Sounding something like an outtake from the not-Sabbath album The Devil You Know, “Season of the Dead” has the slow crawl that has become a Sabbath trademark.  A chugging, biting riff and a slightly psychedelic melody are the pillars, but like Sabbath of old, it twists and turns into different parts.  “Season of the Dead” is a grower, but it certainly does sound like Black Sabbath and nobody but.  Doom, gloom and slinky bass.  “Cry All Night” starts as a slow Sabbath crawl but then immediately transforms into a mid-tempo stomp.  These Iommi riffs are by no means leftovers.  Can you imagine what he still has in the vault?  (Note:  Tony Iommi really does have a vault where he keeps all his riff tapes.)

Studio drummer Brad Wilk really stands out on “Take Me Home”, as a precise and hard-hitting player.  The monolithic riff he compliments is simple but effective.  Meanwhile, parts of Ozzy’s vocal melody are reminiscent of his song “Fire in the Sky” from 1988’s No Rest for the Wicked.  Tony’s Spanish guitar solo is a delicate icing on a very heavy cake.  The final studio track is “Isolated Man”, a different and interesting experiment.  At its core it is still a heavy-riffed Black Sabbath refrain, but Ozzy’s vocals are purposely mixed back and heavily layered for effect.  The result is something very much like the oddball shit that they used to do in the 70’s.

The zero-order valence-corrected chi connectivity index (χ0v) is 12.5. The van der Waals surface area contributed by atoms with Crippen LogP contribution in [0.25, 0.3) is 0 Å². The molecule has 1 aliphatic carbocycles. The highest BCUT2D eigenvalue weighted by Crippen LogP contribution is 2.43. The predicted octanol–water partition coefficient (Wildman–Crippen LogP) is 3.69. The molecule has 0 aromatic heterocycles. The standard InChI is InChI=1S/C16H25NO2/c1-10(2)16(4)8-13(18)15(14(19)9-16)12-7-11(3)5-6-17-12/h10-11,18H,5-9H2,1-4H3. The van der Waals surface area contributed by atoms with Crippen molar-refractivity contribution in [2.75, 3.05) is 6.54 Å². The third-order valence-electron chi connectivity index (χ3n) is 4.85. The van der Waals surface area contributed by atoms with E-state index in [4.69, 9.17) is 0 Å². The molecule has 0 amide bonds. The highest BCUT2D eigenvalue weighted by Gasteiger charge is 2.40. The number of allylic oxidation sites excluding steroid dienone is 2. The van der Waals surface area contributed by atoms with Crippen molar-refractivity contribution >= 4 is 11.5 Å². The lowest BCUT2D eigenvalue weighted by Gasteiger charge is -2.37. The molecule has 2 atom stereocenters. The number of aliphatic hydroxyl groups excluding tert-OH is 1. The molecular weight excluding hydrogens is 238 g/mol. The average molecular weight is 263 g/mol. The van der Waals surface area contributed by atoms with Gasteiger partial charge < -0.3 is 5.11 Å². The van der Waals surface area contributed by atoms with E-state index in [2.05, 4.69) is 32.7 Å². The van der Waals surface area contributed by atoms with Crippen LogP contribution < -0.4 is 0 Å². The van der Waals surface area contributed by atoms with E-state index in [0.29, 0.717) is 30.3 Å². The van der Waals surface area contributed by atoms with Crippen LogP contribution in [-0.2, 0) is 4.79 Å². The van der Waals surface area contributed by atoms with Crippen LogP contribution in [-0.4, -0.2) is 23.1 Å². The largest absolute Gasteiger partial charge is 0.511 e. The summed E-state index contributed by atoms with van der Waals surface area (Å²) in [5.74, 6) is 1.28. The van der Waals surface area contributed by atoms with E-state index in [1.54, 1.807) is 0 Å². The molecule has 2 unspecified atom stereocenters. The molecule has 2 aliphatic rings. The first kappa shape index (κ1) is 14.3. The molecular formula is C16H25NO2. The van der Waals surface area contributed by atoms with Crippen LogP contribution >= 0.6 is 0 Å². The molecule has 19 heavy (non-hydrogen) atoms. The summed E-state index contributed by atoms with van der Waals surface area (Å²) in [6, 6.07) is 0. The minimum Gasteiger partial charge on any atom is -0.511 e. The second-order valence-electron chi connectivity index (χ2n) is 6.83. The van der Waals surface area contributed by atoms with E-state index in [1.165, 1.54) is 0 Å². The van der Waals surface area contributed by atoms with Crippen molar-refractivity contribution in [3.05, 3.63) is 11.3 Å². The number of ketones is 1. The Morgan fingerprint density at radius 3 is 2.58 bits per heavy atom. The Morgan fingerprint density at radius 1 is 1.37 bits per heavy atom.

Each one of these “new” songs is going to take time to fully absorb.  They are not immediate, but neither was all of 13.  Even without Bill Ward, they managed to rebuild the sound they had 40 years ago, and that’s just grand.  13 easily could have been a full double album, consistent and heavier than fuck, had all 16 songs been included.  It also would have been an overly long ride of doom!

The live stuff is well recorded.  Ozzy doesn’t sound too lively on “God Is Dead?”, but that tends to happen when you read the words off a teleprompter.  He was in good voice that night in Sydney, maybe even great!  It’s great to have “God Is Dead?” in live form, but it only really cooks from time to time.  Oldie “Under the Sun” (from Vol. 4) has long been one of my favourite Iommi riffs.  It’s great to finally have this in live form; it’s just too bad it lacks the swing of Bill Ward.  That is not a swipe at Tommy Clufetos, a great drummer who has done very well under difficult circumstances.  Of the many drummers that Sabbath have employed over the years in the absence of Ward, Tommy has been one of the best fits for an “original” sounding Black Sabbath.